Aces on Bridge — Daily Columns

The Aces on Bridge: Tuesday, September 29, 2009

Dealer: North

Vul: E/W

9 7 5 4
A Q J 10 6 4
A 4
West East
K 4 3 7 6 5 2
K Q 8 J 3
8 7 5 K 9 2
9 7 6 2 K 8 5 3
A J 10 9 8
A 10 6 2
Q J 10


South West North East
    1 Pass
1 Pass 2 Pass
3 NT All Pass    

Opening Lead:Q

“They who dream by day are cognizant of many things which escape those who dream only by night.”

— Edgar Allan Poe

Today’s deal comes from a recent national tournament, where Han Peters outplayed a multiple world champion in the other room.


Both Souths preferred to conceal their second suit, so played three no-trump. (Of course, four hearts would have been far easier.) As expected, both Wests led a top heart instead of the fatal club.


The unsuccessful declarer won and played a diamond to the queen, which was allowed to hold. Now, on the diamond ace and another diamond, South fatally pitched two hearts. East won her diamond king, cashed the heart jack, and shifted to a spade. When declarer ducked, West could win, take his heart trick, then lead a club, locking the lead in dummy so that the defenders were sure to collect a club. Had South risen with the spade ace to play another spade, dummy would have had to pitch a heart or a club, and the defenders would get their fifth trick before declarer had nine.


Peters did better when on the same start he discarded spades from hand. The defenders unblocked the hearts and led a spade, but he won the ace and played a third heart, setting up his ninth trick before the defenders had their club winner developed.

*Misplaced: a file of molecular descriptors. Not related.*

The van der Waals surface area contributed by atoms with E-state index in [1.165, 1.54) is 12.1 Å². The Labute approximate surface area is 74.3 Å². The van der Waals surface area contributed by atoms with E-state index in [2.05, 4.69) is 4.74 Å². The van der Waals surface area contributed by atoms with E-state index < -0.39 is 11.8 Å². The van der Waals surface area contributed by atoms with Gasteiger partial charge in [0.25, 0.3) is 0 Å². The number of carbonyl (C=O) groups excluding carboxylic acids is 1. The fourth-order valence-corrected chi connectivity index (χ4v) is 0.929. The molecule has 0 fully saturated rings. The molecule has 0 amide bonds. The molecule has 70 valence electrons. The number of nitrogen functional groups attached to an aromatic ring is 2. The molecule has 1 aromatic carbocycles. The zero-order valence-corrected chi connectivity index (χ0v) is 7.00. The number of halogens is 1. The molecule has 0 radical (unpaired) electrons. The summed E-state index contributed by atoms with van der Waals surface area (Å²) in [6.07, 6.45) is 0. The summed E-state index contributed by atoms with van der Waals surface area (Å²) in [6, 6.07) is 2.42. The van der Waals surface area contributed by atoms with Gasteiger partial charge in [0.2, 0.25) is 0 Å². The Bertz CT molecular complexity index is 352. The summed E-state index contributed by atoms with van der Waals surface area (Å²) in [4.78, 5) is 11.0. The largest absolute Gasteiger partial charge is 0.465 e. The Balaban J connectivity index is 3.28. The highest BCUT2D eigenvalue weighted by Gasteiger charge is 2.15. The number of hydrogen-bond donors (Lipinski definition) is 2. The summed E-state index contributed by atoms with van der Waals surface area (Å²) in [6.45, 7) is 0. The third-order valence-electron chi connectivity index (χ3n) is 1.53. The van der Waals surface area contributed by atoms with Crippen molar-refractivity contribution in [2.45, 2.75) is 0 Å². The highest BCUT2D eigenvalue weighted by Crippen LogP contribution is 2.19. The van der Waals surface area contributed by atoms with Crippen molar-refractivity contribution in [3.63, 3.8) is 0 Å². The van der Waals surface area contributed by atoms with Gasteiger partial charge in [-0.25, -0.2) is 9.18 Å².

If East shifts to spades before unblocking hearts, declarer must play for the hearts to be blocked. He finesses in spades, then hops up with the club ace, runs the diamonds while pitching hearts, and exits with a club. The defenders can now take only four tricks.

ANSWER: You have an absolute maximum, but a bad club holding. Instead of committing yourself to a game or a part-score, bid three hearts to show heart values and let partner decide if that makes his hand better or worse. If he signs off in three spades, you should probably pass.


South Holds:

K 4 3
K Q 8
8 7 5
9 7 6 2


South West North East
    1 Dbl.
2 Pass 3 Pass


For details of Bobby Wolff’s autobiography, The Lone Wolff, contact If you would like to contact Bobby Wolff, please leave a comment at this blog. Reproduced with permission of United Feature Syndicate, Inc., Copyright 2009. If you are interested in reprinting The Aces on Bridge column, contact